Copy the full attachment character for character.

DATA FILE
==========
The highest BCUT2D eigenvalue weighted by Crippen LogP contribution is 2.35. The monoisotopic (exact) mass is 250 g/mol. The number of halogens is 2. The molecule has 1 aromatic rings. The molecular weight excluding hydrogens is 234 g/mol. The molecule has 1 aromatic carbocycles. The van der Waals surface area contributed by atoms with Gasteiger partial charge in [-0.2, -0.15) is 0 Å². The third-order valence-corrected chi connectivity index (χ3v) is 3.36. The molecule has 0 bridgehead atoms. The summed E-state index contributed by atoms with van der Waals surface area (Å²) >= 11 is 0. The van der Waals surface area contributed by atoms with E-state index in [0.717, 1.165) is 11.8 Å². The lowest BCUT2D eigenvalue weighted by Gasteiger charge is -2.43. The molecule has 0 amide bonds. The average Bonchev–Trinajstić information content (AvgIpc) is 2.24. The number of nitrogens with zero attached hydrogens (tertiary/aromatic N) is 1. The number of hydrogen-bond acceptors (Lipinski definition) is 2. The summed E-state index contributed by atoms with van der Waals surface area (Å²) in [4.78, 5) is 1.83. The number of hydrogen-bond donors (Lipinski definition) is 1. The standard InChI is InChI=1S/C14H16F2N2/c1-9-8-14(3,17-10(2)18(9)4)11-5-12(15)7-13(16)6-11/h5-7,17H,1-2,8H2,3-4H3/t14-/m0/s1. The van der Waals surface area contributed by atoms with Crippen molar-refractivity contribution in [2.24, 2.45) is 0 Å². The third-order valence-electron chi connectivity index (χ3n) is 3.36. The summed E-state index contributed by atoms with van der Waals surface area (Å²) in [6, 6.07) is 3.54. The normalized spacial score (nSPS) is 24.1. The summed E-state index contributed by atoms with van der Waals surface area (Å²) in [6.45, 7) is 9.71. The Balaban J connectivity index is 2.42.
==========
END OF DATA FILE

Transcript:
The highest BCUT2D eigenvalue weighted by Crippen LogP contribution is 2.35. The monoisotopic (exact) mass is 250 g/mol. The number of halogens is 2. The molecule has 1 aromatic rings. The molecular weight excluding hydrogens is 234 g/mol. The molecule has 1 aromatic carbocycles. The van der Waals surface area contributed by atoms with Gasteiger partial charge in [-0.2, -0.15) is 0 Å². The third-order valence-corrected chi connectivity index (χ3v) is 3.36. The molecule has 0 bridgehead atoms. The summed E-state index contributed by atoms with van der Waals surface area (Å²) >= 11 is 0. The van der Waals surface area contributed by atoms with E-state index in [0.717, 1.165) is 11.8 Å². The lowest BCUT2D eigenvalue weighted by Gasteiger charge is -2.43. The molecule has 0 amide bonds. The average Bonchev–Trinajstić information content (AvgIpc) is 2.24. The number of nitrogens with zero attached hydrogens (tertiary/aromatic N) is 1. The number of hydrogen-bond acceptors (Lipinski definition) is 2. The summed E-state index contributed by atoms with van der Waals surface area (Å²) in [4.78, 5) is 1.83. The number of hydrogen-bond donors (Lipinski definition) is 1. The standard InChI is InChI=1S/C14H16F2N2/c1-9-8-14(3,17-10(2)18(9)4)11-5-12(15)7-13(16)6-11/h5-7,17H,1-2,8H2,3-4H3/t14-/m0/s1. The van der Waals surface area contributed by atoms with Crippen molar-refractivity contribution in [2.24, 2.45) is 0 Å². The third-order valence-electron chi connectivity index (χ3n) is 3.36. The summed E-state index contributed by atoms with van der Waals surface area (Å²) in [6, 6.07) is 3.54. The normalized spacial score (nSPS) is 24.1. The summed E-state index contributed by atoms with van der Waals surface area (Å²) in [6.45, 7) is 9.71. The Balaban J connectivity index is 2.42.